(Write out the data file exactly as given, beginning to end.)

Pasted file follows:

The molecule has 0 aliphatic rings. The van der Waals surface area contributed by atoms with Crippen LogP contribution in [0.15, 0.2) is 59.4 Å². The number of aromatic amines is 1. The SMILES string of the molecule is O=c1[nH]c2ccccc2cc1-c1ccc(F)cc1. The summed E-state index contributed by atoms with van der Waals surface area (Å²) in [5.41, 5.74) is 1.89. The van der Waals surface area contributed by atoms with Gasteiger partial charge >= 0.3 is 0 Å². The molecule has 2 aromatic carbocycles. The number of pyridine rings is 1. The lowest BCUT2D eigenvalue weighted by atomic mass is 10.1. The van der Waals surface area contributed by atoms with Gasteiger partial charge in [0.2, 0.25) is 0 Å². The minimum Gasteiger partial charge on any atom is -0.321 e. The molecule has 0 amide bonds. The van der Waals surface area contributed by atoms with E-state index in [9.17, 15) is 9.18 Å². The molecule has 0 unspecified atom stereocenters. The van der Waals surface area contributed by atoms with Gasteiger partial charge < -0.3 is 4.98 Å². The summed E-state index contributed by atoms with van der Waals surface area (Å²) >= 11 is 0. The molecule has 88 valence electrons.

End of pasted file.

The molecule has 0 aliphatic rings. The van der Waals surface area contributed by atoms with Crippen LogP contribution in [0.15, 0.2) is 59.4 Å². The number of aromatic amines is 1. The SMILES string of the molecule is O=c1[nH]c2ccccc2cc1-c1ccc(F)cc1. The summed E-state index contributed by atoms with van der Waals surface area (Å²) in [5.41, 5.74) is 1.89. The van der Waals surface area contributed by atoms with Gasteiger partial charge >= 0.3 is 0 Å². The molecule has 2 aromatic carbocycles. The number of pyridine rings is 1. The lowest BCUT2D eigenvalue weighted by atomic mass is 10.1. The van der Waals surface area contributed by atoms with Gasteiger partial charge in [0.2, 0.25) is 0 Å². The minimum Gasteiger partial charge on any atom is -0.321 e. The molecule has 0 amide bonds. The van der Waals surface area contributed by atoms with E-state index in [9.17, 15) is 9.18 Å². The molecule has 0 unspecified atom stereocenters. The van der Waals surface area contributed by atoms with Gasteiger partial charge < -0.3 is 4.98 Å². The summed E-state index contributed by atoms with van der Waals surface area (Å²) >= 11 is 0. The molecule has 88 valence electrons.